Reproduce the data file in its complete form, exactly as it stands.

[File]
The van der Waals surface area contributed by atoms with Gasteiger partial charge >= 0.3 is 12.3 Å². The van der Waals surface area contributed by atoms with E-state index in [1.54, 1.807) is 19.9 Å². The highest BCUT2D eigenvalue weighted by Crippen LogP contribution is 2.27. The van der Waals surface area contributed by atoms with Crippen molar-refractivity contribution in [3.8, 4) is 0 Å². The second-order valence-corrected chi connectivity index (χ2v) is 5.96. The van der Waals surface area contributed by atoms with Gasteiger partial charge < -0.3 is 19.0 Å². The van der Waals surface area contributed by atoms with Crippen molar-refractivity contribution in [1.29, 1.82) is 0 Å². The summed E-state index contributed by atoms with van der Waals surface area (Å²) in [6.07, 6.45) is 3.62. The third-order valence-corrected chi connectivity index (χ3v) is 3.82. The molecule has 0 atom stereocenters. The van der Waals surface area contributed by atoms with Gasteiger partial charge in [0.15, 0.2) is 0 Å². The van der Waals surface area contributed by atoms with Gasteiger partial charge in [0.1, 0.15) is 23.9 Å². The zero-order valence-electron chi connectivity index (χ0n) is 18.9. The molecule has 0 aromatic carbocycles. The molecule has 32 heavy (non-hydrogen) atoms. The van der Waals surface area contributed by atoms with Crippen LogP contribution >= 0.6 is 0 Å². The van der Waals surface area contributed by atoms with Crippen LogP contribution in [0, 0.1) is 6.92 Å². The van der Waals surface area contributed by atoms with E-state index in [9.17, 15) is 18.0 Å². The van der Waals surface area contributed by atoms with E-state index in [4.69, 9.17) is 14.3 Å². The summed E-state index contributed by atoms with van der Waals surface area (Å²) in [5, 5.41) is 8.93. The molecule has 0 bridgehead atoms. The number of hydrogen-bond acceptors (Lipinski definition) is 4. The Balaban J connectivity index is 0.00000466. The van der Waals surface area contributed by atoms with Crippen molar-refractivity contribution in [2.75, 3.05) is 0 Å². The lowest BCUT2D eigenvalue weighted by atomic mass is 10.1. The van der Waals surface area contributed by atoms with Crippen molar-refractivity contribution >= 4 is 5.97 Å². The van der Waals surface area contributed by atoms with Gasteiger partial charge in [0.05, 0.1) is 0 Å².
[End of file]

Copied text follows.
The van der Waals surface area contributed by atoms with Gasteiger partial charge >= 0.3 is 12.3 Å². The van der Waals surface area contributed by atoms with E-state index in [1.54, 1.807) is 19.9 Å². The highest BCUT2D eigenvalue weighted by Crippen LogP contribution is 2.27. The van der Waals surface area contributed by atoms with Crippen molar-refractivity contribution in [3.8, 4) is 0 Å². The second-order valence-corrected chi connectivity index (χ2v) is 5.96. The van der Waals surface area contributed by atoms with Gasteiger partial charge < -0.3 is 19.0 Å². The van der Waals surface area contributed by atoms with Crippen molar-refractivity contribution in [1.29, 1.82) is 0 Å². The summed E-state index contributed by atoms with van der Waals surface area (Å²) in [6.07, 6.45) is 3.62. The third-order valence-corrected chi connectivity index (χ3v) is 3.82. The molecule has 0 atom stereocenters. The van der Waals surface area contributed by atoms with Gasteiger partial charge in [0.15, 0.2) is 0 Å². The van der Waals surface area contributed by atoms with Gasteiger partial charge in [0.1, 0.15) is 23.9 Å². The zero-order valence-electron chi connectivity index (χ0n) is 18.9. The molecule has 0 aromatic carbocycles. The molecule has 32 heavy (non-hydrogen) atoms. The van der Waals surface area contributed by atoms with Crippen LogP contribution >= 0.6 is 0 Å². The van der Waals surface area contributed by atoms with Crippen LogP contribution in [0, 0.1) is 6.92 Å². The van der Waals surface area contributed by atoms with E-state index in [9.17, 15) is 18.0 Å². The van der Waals surface area contributed by atoms with E-state index in [4.69, 9.17) is 14.3 Å². The summed E-state index contributed by atoms with van der Waals surface area (Å²) in [5, 5.41) is 8.93. The molecule has 0 bridgehead atoms. The number of hydrogen-bond acceptors (Lipinski definition) is 4. The Balaban J connectivity index is 0.00000466. The van der Waals surface area contributed by atoms with Crippen molar-refractivity contribution in [2.75, 3.05) is 0 Å². The lowest BCUT2D eigenvalue weighted by atomic mass is 10.1. The van der Waals surface area contributed by atoms with Crippen molar-refractivity contribution >= 4 is 5.97 Å². The van der Waals surface area contributed by atoms with Gasteiger partial charge in [0.05, 0.1) is 0 Å².